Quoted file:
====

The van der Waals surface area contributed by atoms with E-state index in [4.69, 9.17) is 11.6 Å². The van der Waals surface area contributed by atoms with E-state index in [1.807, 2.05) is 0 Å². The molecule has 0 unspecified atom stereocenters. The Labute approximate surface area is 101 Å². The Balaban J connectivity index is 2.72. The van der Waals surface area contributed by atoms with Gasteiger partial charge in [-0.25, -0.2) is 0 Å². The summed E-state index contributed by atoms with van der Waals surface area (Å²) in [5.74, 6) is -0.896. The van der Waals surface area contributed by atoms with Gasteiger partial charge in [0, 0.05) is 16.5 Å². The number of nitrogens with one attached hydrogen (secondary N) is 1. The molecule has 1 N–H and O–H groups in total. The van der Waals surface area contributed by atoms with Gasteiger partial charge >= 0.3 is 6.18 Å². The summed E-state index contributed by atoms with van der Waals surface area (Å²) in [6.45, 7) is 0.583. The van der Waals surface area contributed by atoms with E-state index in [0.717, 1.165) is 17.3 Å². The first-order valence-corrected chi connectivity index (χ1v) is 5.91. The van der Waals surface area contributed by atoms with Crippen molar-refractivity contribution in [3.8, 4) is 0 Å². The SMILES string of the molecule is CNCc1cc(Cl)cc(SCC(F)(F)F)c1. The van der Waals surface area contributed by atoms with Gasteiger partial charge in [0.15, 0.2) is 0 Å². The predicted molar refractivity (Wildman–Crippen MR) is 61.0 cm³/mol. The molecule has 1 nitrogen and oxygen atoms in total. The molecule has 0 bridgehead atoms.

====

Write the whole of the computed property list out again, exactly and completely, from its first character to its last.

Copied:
The van der Waals surface area contributed by atoms with E-state index in [4.69, 9.17) is 11.6 Å². The van der Waals surface area contributed by atoms with E-state index in [1.807, 2.05) is 0 Å². The molecule has 0 unspecified atom stereocenters. The Labute approximate surface area is 101 Å². The Balaban J connectivity index is 2.72. The van der Waals surface area contributed by atoms with Gasteiger partial charge in [-0.25, -0.2) is 0 Å². The summed E-state index contributed by atoms with van der Waals surface area (Å²) in [5.74, 6) is -0.896. The van der Waals surface area contributed by atoms with Gasteiger partial charge in [0, 0.05) is 16.5 Å². The number of nitrogens with one attached hydrogen (secondary N) is 1. The molecule has 1 N–H and O–H groups in total. The van der Waals surface area contributed by atoms with Gasteiger partial charge >= 0.3 is 6.18 Å². The summed E-state index contributed by atoms with van der Waals surface area (Å²) in [6.45, 7) is 0.583. The van der Waals surface area contributed by atoms with E-state index in [0.717, 1.165) is 17.3 Å². The first-order valence-corrected chi connectivity index (χ1v) is 5.91. The van der Waals surface area contributed by atoms with Crippen molar-refractivity contribution in [3.8, 4) is 0 Å². The SMILES string of the molecule is CNCc1cc(Cl)cc(SCC(F)(F)F)c1. The van der Waals surface area contributed by atoms with Gasteiger partial charge in [0.15, 0.2) is 0 Å². The predicted molar refractivity (Wildman–Crippen MR) is 61.0 cm³/mol. The molecule has 1 nitrogen and oxygen atoms in total. The molecule has 0 bridgehead atoms.